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Substrate Specificity, Inhibitor Selectivity and Structure-Function Relationships of Aldo-Keto Reductase 1B15: A Novel Human Retinaldehyde Reductase.

Giménez-Dejoz J, Kolář MH, Ruiz FX, Crespo I, Cousido-Siah A, Podjarny A, Barski OA, Fanfrlík J, Parés X, Farrés J, Porté S - PLoS ONE (2015)

Bottom Line: In contrast to AKR1B10, which strongly prefers all-trans-retinaldehyde, AKR1B15 exhibits superior catalytic efficiency with 9-cis-retinaldehyde, the best substrate found for this enzyme.Several typical AKR inhibitors do not significantly affect AKR1B15 activity.Amino acid substitutions clustered in loops A and C result in a smaller, more hydrophobic and more rigid active site in AKR1B15 compared with the AKR1B10 pocket, consistent with distinct substrate specificity and narrower inhibitor selectivity for AKR1B15.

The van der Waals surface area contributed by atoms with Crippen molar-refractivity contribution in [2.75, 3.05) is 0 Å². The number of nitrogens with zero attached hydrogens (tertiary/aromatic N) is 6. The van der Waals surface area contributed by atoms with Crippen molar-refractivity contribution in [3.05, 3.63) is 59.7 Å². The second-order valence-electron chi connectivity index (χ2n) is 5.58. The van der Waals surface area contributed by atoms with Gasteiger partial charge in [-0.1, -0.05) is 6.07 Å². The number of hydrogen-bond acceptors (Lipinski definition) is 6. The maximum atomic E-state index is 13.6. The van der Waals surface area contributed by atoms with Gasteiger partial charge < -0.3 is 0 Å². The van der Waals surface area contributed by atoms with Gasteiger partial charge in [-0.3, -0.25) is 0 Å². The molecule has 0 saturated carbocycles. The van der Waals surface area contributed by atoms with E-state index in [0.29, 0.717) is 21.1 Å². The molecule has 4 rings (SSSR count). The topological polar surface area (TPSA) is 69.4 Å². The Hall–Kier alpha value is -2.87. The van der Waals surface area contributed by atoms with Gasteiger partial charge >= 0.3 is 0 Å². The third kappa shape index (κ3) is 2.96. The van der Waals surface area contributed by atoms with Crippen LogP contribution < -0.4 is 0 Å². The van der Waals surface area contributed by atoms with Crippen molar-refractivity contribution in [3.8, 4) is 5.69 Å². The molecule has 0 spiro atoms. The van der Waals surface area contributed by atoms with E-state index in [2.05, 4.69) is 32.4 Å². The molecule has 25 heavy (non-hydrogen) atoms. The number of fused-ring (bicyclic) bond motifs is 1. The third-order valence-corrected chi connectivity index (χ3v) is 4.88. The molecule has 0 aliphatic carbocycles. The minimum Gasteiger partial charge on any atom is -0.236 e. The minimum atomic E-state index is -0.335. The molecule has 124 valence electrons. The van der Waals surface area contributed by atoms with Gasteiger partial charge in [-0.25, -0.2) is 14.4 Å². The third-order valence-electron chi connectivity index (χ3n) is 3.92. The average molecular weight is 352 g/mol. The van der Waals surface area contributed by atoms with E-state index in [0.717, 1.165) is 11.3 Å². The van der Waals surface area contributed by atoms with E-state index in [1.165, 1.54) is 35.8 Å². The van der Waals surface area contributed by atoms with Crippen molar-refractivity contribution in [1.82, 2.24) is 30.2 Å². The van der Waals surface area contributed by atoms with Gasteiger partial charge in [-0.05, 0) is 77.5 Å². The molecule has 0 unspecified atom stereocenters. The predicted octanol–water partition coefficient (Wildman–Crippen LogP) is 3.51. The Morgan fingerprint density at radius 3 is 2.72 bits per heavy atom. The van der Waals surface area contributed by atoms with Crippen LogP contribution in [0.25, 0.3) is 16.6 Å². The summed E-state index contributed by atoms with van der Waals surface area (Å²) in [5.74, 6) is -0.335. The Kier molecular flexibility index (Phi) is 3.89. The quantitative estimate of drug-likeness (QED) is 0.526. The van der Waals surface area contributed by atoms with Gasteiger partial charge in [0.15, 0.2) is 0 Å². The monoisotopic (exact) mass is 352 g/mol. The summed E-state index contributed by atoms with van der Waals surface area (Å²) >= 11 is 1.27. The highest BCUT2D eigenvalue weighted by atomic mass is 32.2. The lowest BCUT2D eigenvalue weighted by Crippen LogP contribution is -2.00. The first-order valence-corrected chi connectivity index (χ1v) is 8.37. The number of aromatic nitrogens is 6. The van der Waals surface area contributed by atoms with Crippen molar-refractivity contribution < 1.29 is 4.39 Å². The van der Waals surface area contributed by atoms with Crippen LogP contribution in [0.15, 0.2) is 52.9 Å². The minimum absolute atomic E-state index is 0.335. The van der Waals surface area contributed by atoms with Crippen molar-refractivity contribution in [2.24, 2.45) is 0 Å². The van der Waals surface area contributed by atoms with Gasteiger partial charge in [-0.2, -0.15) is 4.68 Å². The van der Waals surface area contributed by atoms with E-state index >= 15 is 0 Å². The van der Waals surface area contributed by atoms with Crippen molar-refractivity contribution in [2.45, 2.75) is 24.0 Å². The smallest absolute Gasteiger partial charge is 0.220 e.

View Article: PubMed Central - PubMed

Affiliation: Department of Biochemistry and Molecular Biology, Faculty of Biosciences, Universitat Autònoma de Barcelona, Bellaterra, Barcelona, Spain.

ABSTRACT
Human aldo-keto reductase 1B15 (AKR1B15) is a newly discovered enzyme which shares 92% amino acid sequence identity with AKR1B10. While AKR1B10 is a well characterized enzyme with high retinaldehyde reductase activity, involved in the development of several cancer types, the enzymatic activity and physiological role of AKR1B15 are still poorly known. Here, the purified recombinant enzyme has been subjected to substrate specificity characterization, kinetic analysis and inhibitor screening, combined with structural modeling. AKR1B15 is active towards a variety of carbonyl substrates, including retinoids, with lower kcat and Km values than AKR1B10. In contrast to AKR1B10, which strongly prefers all-trans-retinaldehyde, AKR1B15 exhibits superior catalytic efficiency with 9-cis-retinaldehyde, the best substrate found for this enzyme. With ketone and dicarbonyl substrates, AKR1B15 also shows higher catalytic activity than AKR1B10. Several typical AKR inhibitors do not significantly affect AKR1B15 activity. Amino acid substitutions clustered in loops A and C result in a smaller, more hydrophobic and more rigid active site in AKR1B15 compared with the AKR1B10 pocket, consistent with distinct substrate specificity and narrower inhibitor selectivity for AKR1B15.